Diet For High Blood Pressure and Hypertension: Relation Between Diet and Blood Pressure

If you have bad eating habits, this will significantly contribute to unhealthily high blood pressure levels, particularly at middle age when blood pressure levels typically rise as part of the aging process. Whether or not you are taking anti-hypertensive drugs, the need to make dietary improvements (such as following a healthy low-fat diet) is frequently at the top of a doctor’s list of recommendations to reduce or prevent the onset of high blood pressure. Before outlining the best type of diet for hypertension, let’s take a brief look at the health consequences of increasing blood pressure.

Hazards of Hypertension & High Blood Pressure

In under-developed as well as developed countries, an estimated 20-40 percent of all adults suffer from persistent high blood pressure. High blood pressure puts a strain on the heart causing atherosclerosis (thickening of vessels). The result is damage to the heart, or Coronary Artery Disease (CAD), kidney failure, stroke,  and even eye damage. The choice is yours. Try to save these vital organs by controlling your BP. Remember Hypertension is a silent killer, in that it shows its effects silently, and when you come to know that you have high blood pressure, by that time hypertension often has already begun to affect your vital organs.

Normal Blood Pressure Levels vs. Prehypertensive and Hypertensive

Normal blood pressure of an healthy adult at rest, is 120 (systolic) over 80 (diastolic) or less. Blood pressure levels greater than 120/80 and below 140/90 are at pre-hypertensive stage, while levels above 140/90 are considered hypertensive stage. Both pre-hypertensive and hypertensive subjects should make diet, exercise and lifestyle changes to reduce or prevent the onset of hypertension and reduce the risk of heart disease.

Weight increases blood Pressure

Over weight persons will likely develop high blood pressure. Weight reduction significantly decreases blood pressure. People with obesity double their risk of developing the disorder. In addition, roughly 7 out of 10 obese adults suffer from high blood pressure. If you lose even 10 pounds can produce noticeable improvements.

Dietary Advice and Tips For High Blood Pressure

If you have high blood pressure and not overweight, the following sections can help control your BP:

Choose A Healthy Balanced Diet

If you want to reduce your blood pressure, your diet should be rich in fruits, vegetables, and low-fat dairy foods, while low in saturated and trans-fats. It should also be low in cholesterol, high in fiber, calcium, potassium and magnesium, and moderately high in protein. The American Heart Association and U.S. government recommend the Dietary Approaches to Stop Hypertension (DASH) diet as a good diet guide to reduce blood pressure.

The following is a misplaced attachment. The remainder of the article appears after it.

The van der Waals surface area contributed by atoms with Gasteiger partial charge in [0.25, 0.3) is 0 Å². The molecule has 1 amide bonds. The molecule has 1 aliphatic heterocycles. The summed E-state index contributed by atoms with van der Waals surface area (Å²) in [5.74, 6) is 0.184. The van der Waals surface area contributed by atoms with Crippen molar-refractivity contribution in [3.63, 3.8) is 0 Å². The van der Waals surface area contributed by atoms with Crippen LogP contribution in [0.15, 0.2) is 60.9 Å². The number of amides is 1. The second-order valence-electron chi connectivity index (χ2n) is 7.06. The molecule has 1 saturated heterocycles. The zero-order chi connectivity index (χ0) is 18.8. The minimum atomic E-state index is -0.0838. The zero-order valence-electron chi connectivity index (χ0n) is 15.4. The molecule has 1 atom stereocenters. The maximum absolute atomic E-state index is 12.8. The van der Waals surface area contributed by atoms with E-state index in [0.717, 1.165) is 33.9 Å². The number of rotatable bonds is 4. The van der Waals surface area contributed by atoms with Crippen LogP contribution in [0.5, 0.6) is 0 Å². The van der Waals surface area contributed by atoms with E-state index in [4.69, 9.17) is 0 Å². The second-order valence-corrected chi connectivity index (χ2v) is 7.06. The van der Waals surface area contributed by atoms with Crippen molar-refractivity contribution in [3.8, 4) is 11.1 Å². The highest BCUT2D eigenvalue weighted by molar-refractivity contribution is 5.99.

First thing is to Reduce Your Intake of Sodium (Salt)

How salt intake increases blood pressure. Eating too much salt or sodium-rich foods leads to a greater uptake of fluid and causes greater retension of water inside body; leads to volume overload and high blood pressure. It also places extra strain on the arterioles (blood vessels that dilate/constrict to regulate blood pressure and blood flow). Both these effects lead to higher blood pressure. The recommended daily dose for sodium for most people is 2,400 mg.

You can Reduce Sodium Intake

How can you decrease sodium intake? Eat less pre-cooked or processed food, and eat more fresh food. Sodium is found naturally in fresh foods like grains, fruits, vegetables, meats, nuts, and dairy products, but in much lower quantities than in processed foods (such as packet, bottled or canned food).

High Sodium Foods

These foods typically have a high sodium content. In order to not to exceed the recommended daily allowance, either avoid them altogether, or choose low-sodium varieties.

  • Sauces:  baking soda, barbecue sauce, ketchup, garlic salt, mustard, onion salt, soy sauce, steak sauce, salad dressing, baking powder, mustard, onion salt, seasoned salts like lemon pepper, bouillon cubes, meat tenderizer, and mono-sodium glutamate
  • Salted Snacks: peanuts, pretzels, pork rinds, tortilla chips, corn chips
  • Soup: instant soups, regular canned soups
  • Pickled Food: olives, sauerkraut, herring, pickles, relish
  • Meats: smoked or cured meats (containing sodium-nitrite) such as bacon, bologna, hot dogs, ham, corned beef, luncheon meats, sausage, hogmaws, ribs, chitterlings
  • Dairy: Most cheese spreads and cheeses
  • Drinks: club soda, saccharin-flavored soda
  • Cereals: Instant hot cereals, regular ready to eat cold cereals
  • Ready-to-Eat:  boxed mixes like rice, scalloped potatoes, macaroni and cheese and some frozen dinners, pot pies, pizza, quick cooked rice, instant noodles
  • Fats: Butter, fatback, and salt pork

Check Labels of Food Containers

Choose those foods which labeled as low-sodium, very low sodium, or salt-free. Check food labels for words that indicate a high sodium content, including: sodium nitrite, sodium proprionate, disodium phosphate, and sodium sulfate, mono-sodium glutamate (MSG), sodium benzoate, sodium hydroxide, 

Lower Sodium Eating Habits

  • Do not add extra salt when cooking or preparing meals. Cookwith more herbs and spices.
  • Do not have salt on the table while eating do not add salton salad.
  • If you cook with salt, switch to chili, ginger and lemonjuice for flavoring.
  • If you eat cured/smoked meats, switch to fresh cold meats.
  • If you eat ready-to-serve breakfast cereal, chooselow-sodium types of cereal.
  • Rinse before eating, If you eat tuna, salmon, sardines, ormackerel canned in water.
  • If you eat soup, switch to low-sodium or fresh soups.
  • If you cook with whole milk or fat diet, switch to 1 percentor skimmed buttermilk.

Remember if taking less salt into your diet, your BP should return to normal limits.

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